My Tattooist of Auschwitz Lesson

A petite mother of 4 from Eastern Europe prompted me to write this article.

I have been meaning, for some time, to write about the benefits to be derived from reading books.

I am a voracious reader and always have at least two books on the go-one on my Kindle and one audiobook on my Audible app.

Until I met Kasia I was going to argue that one of the great benefits of reading is you can learn from the mistakes, learnings, and experience of others. Others who may have had completely different experiences, or others who had similar experiences to you, or who had trod a path you wish to travel on.

The lessons you can learn from great historical figures, from autobiographies of men and women who have fought and won and lost great struggles, from ordinary people who have faced and fought enormous personal challenges, from geniuses, from deeply flawed individuals are of immense value.

Starting a business, a political movement, trying to effect change, change the law, practice law-no matter what your task of passion is you can learn from the mistakes of the others. The others who walked that path before you.

Back to Kasia, though.

I am listening to the Tattooist of Auschwitz on Audible at the moment. It is a fabulous, uplifting, inspiring true story of a Jewish man, Lale Sokolov from Slovakia, who was forced to work as the Tattooist in the Auschwitz concentration camp during the second world war.

What is inspiring about the book is the number of incidences of people showing kindness and love to their fellow inmates in the most appalling circumstances you could possibly imagine. It is difficult not to imagine yourself in such a situation and wondering whether you would behave with the same dignity and nobility and kindness as some of the characters, including Lale, in the book.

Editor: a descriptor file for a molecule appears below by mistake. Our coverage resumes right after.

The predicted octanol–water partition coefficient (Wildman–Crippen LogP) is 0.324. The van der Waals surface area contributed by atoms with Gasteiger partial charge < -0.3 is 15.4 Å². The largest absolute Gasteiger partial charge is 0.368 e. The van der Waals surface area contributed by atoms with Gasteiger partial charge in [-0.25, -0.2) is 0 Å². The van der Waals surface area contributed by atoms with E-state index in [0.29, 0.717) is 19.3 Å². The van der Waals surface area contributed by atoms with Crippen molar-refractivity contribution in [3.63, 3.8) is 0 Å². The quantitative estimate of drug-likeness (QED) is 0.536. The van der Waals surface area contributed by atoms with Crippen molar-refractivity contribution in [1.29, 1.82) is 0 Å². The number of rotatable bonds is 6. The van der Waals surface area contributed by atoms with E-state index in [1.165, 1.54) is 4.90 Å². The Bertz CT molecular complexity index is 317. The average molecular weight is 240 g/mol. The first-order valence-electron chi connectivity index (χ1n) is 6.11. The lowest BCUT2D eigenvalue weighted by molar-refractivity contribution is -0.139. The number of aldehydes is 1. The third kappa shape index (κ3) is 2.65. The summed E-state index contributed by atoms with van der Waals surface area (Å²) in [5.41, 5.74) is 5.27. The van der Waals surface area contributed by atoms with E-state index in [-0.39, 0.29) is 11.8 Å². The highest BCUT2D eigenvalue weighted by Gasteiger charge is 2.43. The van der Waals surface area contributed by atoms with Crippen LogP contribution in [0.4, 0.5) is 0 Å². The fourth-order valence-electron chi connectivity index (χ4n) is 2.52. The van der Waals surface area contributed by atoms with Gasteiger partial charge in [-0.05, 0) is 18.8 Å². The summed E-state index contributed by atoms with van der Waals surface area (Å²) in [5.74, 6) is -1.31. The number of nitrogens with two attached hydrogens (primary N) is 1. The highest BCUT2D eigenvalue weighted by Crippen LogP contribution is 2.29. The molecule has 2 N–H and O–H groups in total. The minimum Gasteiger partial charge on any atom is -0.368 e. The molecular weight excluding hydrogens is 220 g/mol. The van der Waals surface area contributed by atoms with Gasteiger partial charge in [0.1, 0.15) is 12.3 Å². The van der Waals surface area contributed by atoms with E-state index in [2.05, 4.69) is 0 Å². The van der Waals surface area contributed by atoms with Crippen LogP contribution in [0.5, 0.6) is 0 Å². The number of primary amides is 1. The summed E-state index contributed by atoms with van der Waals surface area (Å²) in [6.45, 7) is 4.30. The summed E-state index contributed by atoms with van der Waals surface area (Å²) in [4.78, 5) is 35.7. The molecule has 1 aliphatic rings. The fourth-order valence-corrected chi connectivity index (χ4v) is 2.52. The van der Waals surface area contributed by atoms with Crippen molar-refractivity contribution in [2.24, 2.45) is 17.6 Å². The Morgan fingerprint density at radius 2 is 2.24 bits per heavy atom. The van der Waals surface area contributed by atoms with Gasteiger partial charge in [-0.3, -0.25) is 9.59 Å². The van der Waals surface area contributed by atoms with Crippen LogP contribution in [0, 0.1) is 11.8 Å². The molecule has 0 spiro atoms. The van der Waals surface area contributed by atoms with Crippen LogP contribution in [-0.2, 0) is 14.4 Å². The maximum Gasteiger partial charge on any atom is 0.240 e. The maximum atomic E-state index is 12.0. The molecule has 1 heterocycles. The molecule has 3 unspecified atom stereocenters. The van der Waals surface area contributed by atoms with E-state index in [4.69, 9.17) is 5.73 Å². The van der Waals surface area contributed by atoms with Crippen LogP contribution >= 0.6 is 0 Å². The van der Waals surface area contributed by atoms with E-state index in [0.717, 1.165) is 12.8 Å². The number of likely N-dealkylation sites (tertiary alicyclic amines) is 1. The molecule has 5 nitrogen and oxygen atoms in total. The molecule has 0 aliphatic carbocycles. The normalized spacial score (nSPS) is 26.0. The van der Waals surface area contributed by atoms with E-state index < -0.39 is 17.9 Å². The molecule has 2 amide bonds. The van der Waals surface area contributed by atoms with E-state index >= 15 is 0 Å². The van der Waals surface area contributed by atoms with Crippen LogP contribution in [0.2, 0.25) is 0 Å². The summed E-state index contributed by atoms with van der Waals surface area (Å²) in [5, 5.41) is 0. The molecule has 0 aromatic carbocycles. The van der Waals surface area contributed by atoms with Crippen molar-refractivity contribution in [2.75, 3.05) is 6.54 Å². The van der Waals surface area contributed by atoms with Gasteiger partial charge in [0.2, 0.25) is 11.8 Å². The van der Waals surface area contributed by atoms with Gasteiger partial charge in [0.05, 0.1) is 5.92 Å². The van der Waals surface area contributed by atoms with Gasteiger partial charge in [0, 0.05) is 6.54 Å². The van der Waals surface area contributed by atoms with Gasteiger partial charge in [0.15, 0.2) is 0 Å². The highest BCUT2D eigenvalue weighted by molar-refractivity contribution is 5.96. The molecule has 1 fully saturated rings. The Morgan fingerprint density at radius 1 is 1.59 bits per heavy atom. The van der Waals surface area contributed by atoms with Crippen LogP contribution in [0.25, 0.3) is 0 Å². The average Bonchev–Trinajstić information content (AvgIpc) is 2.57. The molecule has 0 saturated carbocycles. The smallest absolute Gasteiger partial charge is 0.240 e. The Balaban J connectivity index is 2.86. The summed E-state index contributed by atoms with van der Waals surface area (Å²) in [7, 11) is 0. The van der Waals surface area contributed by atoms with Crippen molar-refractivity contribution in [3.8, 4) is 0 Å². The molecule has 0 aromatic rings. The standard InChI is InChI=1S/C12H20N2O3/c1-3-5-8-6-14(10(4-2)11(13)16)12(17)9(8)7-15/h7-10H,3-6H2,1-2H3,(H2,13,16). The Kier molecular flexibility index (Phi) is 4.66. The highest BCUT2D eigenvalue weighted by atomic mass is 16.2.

I will never have to worry about the answer to this question, thankfully.

But it was a question that was in the back of my mind when Kasia came into my office unannounced. She wanted help with an application to the Student Universal Support Ireland [SUSI] on behalf of one of her children.

My first reaction was to tell her she needed an appointment.

But my next reaction was to ask ‘what would Lale do in this situation?’ What was that I read in the Tattooist about Lale trading jewellery and cash taken from dead prisoners sent to the gas chambers for food which he then distributed to the most needy.

And the answer was obvious: he would have helped her.

I’m glad to say I did, too. I’m no angel, no Mother Teresa but I was pleased I did the right thing. I tried to help her.

It turned out her husband had left her, and she was looking after the children on her own. And the first child had done well enough in the leaving certificate to be awarded a place in third level education. She needed help with the SUSI grant.

You can find many things in books: lessons, truth, ugliness, beauty. The reasons for reading books on a consistent basis are, to my mind, so self-evident as to not warrant explanation.

But listening to the Tatooist of Auschwitz and Kasia walking into my office in the same week gave me another illustration, if any was needed, of the stunning power of books and the lessons to be learned if you are open to them.